Archive for the ‘All Things Barbecue and Cooking!’ Category
Are you thinking about adding an outdoor pizza oven to your back yard living area? If so, then it’s probably a good idea to understand the basics of pizza oven construction. The good news is that the basic design of this type of oven has been the same for generations. Have you seen drawing or pictures of American Civil War cooks baking bread in an earthen oven? What about World War II bakers cooking in makeshift ovens while serving in the Pacific, Africa or anywhere else bread needed to be baked? Think about all of the images you’ve seen with wood fired ovens grills in magazines, books and even movies… it’s the same basic oven.
Before deciding on your pizza oven purchase I suggest that you read over this article and look at the large selection of outdoor pizza ovens available from Outdora.
Are you going camping? Are you going once, several times, with one or two people or a group? Does your campground allow for open flames, gas grills, campfires? How are you going to cook your food? If you’re planning on cooking for more than one or two people then looking into a few different cooking options is worth a few minutes of your time.
Before deciding what size camping grill or cooker to purchase you should probably evaluate your needs. This part of the process is actually pretty easy. Look at your level of camping skills or what type of camping you do, the number of people you are going to cook for and what your budget will be. That’s it! Once you answer those questions you can move forward.
Cooking outdoors makes for a wonderful family meal or a great dinner party. That’s all the more reason to make sure you follow a few simple safety tips. For many outdoor cooks, refrigeration and the closest sink, is located inside the house and away from the grill. Chances are there won’t be any food safety related problems during your next outdoor grilling session but I thought sharing three safety tips would be a good idea.
Wash Your Hands
Have you read the articles about shopping cart contamination? Research from the University of Arizona found that 72 percent of shopping carts that were tested were found to be contaminated with fecal matter and a solid 50 percent also contained E.coli. How does that translate to outdoor cooking? Simple, wash your hands. Because of the outdoor setting you may be separated from your sink. Think about it. How many times do you wash your hands, rinse items and wipe down surfaces when you’re cooking in your kitchen. Hopefully the answer is either “a bunch” or “too many times to count.” This act cuts down on cross contamination.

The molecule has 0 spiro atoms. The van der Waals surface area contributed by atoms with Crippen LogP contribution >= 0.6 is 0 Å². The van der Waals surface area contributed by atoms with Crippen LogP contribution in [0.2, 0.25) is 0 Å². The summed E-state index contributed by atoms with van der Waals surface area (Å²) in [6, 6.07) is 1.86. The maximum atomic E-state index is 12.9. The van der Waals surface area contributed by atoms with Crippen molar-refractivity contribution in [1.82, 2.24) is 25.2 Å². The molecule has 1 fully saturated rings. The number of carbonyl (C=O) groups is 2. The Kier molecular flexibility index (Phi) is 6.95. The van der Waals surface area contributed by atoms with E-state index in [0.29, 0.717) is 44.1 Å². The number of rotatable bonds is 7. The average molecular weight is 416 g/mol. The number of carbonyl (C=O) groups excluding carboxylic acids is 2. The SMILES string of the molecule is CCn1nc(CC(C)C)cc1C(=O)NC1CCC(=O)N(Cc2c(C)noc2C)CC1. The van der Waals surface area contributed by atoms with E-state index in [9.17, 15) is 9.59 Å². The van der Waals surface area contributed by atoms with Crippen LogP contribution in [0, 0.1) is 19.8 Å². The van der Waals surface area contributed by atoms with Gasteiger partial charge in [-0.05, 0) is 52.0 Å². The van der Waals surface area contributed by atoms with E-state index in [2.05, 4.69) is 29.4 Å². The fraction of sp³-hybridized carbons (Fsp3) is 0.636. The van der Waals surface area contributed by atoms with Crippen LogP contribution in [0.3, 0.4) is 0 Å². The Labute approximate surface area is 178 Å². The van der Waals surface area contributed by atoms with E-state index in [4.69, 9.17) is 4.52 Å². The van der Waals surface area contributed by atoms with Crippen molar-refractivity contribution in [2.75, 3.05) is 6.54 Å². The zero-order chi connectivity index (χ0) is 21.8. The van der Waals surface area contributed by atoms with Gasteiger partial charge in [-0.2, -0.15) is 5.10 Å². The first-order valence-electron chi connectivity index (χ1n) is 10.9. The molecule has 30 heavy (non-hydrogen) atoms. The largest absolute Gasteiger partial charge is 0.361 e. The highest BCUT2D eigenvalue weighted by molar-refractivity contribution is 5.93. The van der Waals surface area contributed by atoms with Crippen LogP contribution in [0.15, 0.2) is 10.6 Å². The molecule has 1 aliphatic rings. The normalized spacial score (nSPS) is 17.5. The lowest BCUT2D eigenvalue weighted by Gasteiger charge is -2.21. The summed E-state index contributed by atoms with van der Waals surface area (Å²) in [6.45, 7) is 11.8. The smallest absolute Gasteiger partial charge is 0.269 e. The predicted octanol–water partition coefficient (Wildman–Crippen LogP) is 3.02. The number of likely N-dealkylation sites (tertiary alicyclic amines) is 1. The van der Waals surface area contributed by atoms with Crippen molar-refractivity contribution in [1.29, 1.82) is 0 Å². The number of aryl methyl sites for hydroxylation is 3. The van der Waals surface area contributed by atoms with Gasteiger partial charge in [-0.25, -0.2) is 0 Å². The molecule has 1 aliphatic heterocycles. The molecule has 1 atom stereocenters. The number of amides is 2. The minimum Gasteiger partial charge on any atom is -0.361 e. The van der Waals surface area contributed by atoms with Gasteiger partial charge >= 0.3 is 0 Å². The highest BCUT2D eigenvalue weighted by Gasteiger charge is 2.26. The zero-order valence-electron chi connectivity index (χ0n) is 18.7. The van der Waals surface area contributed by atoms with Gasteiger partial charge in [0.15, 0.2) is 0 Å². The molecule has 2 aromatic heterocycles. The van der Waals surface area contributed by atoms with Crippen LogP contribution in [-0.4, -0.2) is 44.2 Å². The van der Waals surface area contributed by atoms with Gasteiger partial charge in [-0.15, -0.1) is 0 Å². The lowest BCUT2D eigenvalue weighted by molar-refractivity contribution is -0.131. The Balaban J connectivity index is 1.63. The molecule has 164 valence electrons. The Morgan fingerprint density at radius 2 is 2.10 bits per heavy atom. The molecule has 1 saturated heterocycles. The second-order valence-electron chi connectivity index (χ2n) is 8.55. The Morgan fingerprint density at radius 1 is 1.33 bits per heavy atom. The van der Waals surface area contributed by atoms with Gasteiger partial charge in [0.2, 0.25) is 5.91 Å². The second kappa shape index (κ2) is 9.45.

Question: Do you know the difference between the barbecue and grilling?
Second Question: Do you care?
I was getting ready to grill a few burgers when my neighbor walked over. We struck up a conversation about yard work, planting and my grill. You would never guess that an innocent conversation would turn into an outdoor cooking learning experience. It started when he asked a very innocent question. “Getting ready for a barbecue?”
“Nope,” I responded. “I’m firing up the grill for some burgers.”
“That’s what I said; you’re getting the barbecue going.”
A spacious backyard is not needed in order to create a great grilling environment. Even urban lifestyles with some outdoor space can have enough room to be able to have an ample sized barbeque and not the kind that is set up on two cinder blocks either. In reality, only a small space is needed even in the largest setting because the grilling space only takes up a couple of feet, so you really only need enough room for the grill and some space between you and the entrance to the home. Another thing to keep in mind is to not set anything combustible next to the house. Be sure to know the rules and guidelines of your apartment or condo for grilling outdoors, there may be some limitations to know beforehand.
How much room does a barbeque actually need in order to enjoy grilling and keep the space comfortable? 6 feet is the usually the norm for a small place to set up your outdoor grill and the biggest grill that will fit in the allowed space is the one you should get. Even if the grill is a tight fit, you will use it more and have better cooking results. Be sure to take down different measurement ideas to be able to accommodate this. There are many residents who have figured out a way to edge in a 7 foot grill and a cooking island to do all the preparation on the deck or allotted space. This is a very important aspect because a smaller grill will limit your size capacity for certain meats. Will you be content with just limiting your outdoor cooking to burgers and hotdogs, or is taking up a couple more feet worth more food options?
Corned beef may not be a traditional Irish dish but it certainly is a popular one. Whether you’re Irish-American or just entertaining guests for the season of Saint Patrick’s Day, this tasty brisket will bring more than luck to the table at dinner time.
For brisket fans, corned beef is no stranger and most find the preparation a bit tricky. Most importantly, you want to draw out the salt used to cure it and then cook it slow using an indirect heat. The best grill for the job is the 27-inch Lynx grill with rotisserie because it uses radiated heat and allows the speed and intensity of heat to be adjusted. The importance of these features will be clearly defined when the time comes to cook the perfect brisket, especially when it pertains to the meticulous cooking process used to present tender meat. It is easy to cook a large cut of meat too quickly therefore leaving behind a tough dry texture, but with the Lynx your task will be simplified.